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The Almond range extender - for better or worse


IdeLVice

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For better or worse, and for whatever reason I am now the proud owner of an Almond brand extender / repeater etc.

The only info I've seen in the archives here is from 2013 and it didn't look like anyone was using one at that time. Since I am limited to the use of this device and would rather not spend money on a different device that might be better, the question is: Has anyone used one? Are there any tricks or suggestions for use? Anything is much appreciated. The intent is to just get a wifi signal from a reasonable distance from the trailer in a state/fed park, resort, or wherever we are that says they have wifi available. DH is sometimes on call, and we'd really like to get a signal in the rv as often as possible rather than driving somewhere. THX!

 

Leslie

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I have no experience with the Almond Range Extender, but have tried several high power wifi adapters and repeaters. This is what I have learned and experienced.

 

Every time the Wifi signal is repeated, there will be a reduction in the speed of the connection, possibly as great as 50%. A single radio repeater will result in a greater speed loss than a two radio repeater, since it can not transmit and receive at the same time. I have found that in parks/campgrounds that use repeaters rather than have each access point connected directly to an internet source, connecting to the access point closest to the primary access point often results in the best speed even if it is not the strongest signal available. The more hops you can eliminate while still having a usable connection, the higher the speed you may experience. Check every access point you can connect to and find the highest speed. Some parks we have stayed in have different internet connections for different access points. For example, a park we recently stayed in had a cable internet connection for each of their 5 access points. The access point in the area of the park with the fewest RVs(the weakest signal from our site) gave a consistant 6MBS while the others were generally less than 1MBS, so again try every access point you can connect to.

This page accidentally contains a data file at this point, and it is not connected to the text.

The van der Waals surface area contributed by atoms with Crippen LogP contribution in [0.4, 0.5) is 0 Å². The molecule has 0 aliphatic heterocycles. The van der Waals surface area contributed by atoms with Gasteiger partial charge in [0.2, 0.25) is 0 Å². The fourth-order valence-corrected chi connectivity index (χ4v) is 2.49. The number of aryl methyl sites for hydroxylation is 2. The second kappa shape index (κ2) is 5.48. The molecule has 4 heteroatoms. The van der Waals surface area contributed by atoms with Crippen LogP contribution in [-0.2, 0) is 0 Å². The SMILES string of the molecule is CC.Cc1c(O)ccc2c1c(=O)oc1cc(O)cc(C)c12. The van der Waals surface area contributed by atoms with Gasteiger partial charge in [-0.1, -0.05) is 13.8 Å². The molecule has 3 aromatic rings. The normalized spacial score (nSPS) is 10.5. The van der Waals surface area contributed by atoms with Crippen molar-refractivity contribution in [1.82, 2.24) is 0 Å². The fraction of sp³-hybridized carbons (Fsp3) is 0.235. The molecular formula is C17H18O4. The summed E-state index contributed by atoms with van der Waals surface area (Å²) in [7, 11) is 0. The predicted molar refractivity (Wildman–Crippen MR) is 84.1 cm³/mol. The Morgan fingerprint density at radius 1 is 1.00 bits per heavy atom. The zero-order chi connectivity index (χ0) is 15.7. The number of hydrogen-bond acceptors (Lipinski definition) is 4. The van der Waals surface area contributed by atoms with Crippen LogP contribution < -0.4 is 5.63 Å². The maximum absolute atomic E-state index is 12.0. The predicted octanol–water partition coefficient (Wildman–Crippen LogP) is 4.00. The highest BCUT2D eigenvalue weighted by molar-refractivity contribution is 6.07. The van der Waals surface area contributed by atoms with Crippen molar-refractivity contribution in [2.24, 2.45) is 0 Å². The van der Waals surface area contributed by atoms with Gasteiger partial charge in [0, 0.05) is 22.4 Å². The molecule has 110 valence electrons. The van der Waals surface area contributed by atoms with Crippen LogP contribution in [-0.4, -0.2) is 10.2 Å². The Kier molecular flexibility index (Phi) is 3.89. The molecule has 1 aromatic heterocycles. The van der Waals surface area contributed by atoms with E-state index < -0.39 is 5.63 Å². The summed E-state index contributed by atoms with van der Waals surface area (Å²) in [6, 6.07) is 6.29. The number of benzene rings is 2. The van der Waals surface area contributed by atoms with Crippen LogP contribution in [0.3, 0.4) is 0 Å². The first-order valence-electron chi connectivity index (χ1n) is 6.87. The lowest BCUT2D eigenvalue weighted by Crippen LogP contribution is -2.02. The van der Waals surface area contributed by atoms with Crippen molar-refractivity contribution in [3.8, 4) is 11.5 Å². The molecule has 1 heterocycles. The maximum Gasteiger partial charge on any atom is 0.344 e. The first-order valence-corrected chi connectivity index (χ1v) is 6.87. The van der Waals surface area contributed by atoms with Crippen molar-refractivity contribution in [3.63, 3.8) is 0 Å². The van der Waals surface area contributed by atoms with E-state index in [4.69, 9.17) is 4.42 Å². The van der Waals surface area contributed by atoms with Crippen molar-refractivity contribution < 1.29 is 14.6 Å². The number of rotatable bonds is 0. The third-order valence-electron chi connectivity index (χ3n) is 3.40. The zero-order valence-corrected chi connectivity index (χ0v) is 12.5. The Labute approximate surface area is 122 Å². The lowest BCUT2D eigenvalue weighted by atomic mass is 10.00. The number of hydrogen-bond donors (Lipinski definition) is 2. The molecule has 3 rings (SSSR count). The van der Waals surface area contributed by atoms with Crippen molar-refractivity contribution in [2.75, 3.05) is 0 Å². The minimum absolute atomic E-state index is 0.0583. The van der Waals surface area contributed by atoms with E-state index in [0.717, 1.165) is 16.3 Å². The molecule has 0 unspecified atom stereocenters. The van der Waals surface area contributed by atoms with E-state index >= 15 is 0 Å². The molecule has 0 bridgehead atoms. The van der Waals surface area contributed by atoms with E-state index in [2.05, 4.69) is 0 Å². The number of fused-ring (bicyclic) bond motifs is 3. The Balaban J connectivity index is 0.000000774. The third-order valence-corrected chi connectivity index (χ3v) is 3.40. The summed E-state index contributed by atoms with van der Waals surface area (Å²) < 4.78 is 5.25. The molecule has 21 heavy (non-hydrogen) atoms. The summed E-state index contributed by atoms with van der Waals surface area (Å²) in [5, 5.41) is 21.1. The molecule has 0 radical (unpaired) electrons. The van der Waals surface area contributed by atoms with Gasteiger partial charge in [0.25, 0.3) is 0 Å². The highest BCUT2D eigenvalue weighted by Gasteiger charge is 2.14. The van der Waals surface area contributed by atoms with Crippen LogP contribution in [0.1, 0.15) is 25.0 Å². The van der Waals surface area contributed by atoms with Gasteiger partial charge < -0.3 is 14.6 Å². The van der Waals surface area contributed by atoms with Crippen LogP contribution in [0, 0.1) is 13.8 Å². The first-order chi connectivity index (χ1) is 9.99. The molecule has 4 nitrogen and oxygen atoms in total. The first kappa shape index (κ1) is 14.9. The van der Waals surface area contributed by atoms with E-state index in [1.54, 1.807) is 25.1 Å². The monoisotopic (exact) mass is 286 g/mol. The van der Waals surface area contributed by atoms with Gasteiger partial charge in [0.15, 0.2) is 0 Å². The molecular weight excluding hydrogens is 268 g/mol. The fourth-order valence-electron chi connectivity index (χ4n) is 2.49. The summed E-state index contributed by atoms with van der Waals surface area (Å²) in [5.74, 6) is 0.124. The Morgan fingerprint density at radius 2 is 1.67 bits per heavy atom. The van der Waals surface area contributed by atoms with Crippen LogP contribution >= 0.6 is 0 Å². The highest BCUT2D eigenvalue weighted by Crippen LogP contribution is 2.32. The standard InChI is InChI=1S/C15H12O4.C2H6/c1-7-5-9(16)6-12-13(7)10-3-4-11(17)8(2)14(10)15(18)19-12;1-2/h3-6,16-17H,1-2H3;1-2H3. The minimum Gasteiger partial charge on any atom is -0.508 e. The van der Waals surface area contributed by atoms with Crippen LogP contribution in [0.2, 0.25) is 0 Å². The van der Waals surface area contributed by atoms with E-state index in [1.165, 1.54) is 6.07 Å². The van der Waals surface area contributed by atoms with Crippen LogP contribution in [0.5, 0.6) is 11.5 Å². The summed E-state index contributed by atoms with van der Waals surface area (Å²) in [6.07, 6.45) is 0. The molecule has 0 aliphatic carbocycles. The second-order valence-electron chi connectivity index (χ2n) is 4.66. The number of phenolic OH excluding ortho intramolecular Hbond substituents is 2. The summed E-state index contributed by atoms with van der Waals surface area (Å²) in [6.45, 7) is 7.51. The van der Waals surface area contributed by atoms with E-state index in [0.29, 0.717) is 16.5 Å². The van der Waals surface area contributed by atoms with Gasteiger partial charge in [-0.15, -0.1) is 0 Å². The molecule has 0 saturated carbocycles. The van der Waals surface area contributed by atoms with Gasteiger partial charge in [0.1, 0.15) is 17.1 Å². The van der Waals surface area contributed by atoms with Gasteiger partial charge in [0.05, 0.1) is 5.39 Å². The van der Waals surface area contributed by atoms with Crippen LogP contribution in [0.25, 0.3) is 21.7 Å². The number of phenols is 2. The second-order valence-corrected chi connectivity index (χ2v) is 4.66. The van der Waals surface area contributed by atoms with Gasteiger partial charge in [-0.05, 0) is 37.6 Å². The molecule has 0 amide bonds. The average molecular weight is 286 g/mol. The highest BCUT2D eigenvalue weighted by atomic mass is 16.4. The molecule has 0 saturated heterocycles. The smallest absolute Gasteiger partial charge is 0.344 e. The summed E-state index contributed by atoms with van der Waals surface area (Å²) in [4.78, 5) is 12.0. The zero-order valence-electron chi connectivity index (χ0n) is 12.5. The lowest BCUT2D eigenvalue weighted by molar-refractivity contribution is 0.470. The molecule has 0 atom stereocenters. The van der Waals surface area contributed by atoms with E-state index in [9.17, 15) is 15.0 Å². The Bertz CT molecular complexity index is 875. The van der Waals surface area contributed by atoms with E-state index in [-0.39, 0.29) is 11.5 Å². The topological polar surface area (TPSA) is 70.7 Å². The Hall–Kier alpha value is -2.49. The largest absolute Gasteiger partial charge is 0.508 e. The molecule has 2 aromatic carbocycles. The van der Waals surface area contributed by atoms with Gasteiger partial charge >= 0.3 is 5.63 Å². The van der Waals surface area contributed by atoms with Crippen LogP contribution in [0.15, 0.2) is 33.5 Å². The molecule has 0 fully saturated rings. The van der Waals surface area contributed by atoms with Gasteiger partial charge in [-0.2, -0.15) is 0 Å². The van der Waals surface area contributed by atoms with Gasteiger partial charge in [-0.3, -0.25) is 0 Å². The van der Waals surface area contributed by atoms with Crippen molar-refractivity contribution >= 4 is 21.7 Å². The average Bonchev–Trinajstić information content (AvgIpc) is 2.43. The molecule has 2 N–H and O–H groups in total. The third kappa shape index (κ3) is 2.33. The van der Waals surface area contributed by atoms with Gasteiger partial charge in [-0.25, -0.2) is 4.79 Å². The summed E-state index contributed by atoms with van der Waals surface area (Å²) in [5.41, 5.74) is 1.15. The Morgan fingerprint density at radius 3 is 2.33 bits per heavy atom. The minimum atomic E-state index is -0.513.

In my experience, a booster(wifi adaptor) that is connected directly to the computer will provide a higher speed than one that creates a hotspot and is connected to by wifi if everything else is equal. For example: When we stay at a relative's house that has Comcast internet, direct connection to the router/modem givens download speeds of about 90MBS. Connecting wirelessly gives speeds in the 40-50MBS range. Connecting wirelessly through my WFR Go2 results in speeds of 25-30MBS. At those speeds it is not a real big deal for what I do on the computer, but when using a park or public wifi system, the affect can be quite noticeable.

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